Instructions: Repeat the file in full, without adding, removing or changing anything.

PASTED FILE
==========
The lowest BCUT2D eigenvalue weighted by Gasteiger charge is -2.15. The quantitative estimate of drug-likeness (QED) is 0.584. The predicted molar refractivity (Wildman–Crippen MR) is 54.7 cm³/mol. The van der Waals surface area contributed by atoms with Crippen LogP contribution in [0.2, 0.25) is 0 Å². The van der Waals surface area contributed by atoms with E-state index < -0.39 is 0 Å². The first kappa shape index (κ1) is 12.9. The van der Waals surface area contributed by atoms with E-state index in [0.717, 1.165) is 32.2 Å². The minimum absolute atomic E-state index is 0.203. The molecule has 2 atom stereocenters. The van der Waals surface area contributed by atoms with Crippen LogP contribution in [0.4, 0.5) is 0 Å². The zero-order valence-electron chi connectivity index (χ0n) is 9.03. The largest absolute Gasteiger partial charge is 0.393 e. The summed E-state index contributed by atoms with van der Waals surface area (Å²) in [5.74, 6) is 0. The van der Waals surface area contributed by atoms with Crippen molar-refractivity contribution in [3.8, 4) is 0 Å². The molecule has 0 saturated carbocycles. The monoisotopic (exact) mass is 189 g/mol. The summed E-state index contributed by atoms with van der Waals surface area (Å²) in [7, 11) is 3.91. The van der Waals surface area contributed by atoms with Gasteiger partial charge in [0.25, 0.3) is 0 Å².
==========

The lowest BCUT2D eigenvalue weighted by Gasteiger charge is -2.15. The quantitative estimate of drug-likeness (QED) is 0.584. The predicted molar refractivity (Wildman–Crippen MR) is 54.7 cm³/mol. The van der Waals surface area contributed by atoms with Crippen LogP contribution in [0.2, 0.25) is 0 Å². The van der Waals surface area contributed by atoms with E-state index < -0.39 is 0 Å². The first kappa shape index (κ1) is 12.9. The van der Waals surface area contributed by atoms with E-state index in [0.717, 1.165) is 32.2 Å². The minimum absolute atomic E-state index is 0.203. The molecule has 2 atom stereocenters. The van der Waals surface area contributed by atoms with Crippen LogP contribution in [0.4, 0.5) is 0 Å². The zero-order valence-electron chi connectivity index (χ0n) is 9.03. The largest absolute Gasteiger partial charge is 0.393 e. The summed E-state index contributed by atoms with van der Waals surface area (Å²) in [5.74, 6) is 0. The van der Waals surface area contributed by atoms with Crippen molar-refractivity contribution in [3.8, 4) is 0 Å². The molecule has 0 saturated carbocycles. The monoisotopic (exact) mass is 189 g/mol. The summed E-state index contributed by atoms with van der Waals surface area (Å²) in [7, 11) is 3.91. The van der Waals surface area contributed by atoms with Gasteiger partial charge in [0.25, 0.3) is 0 Å².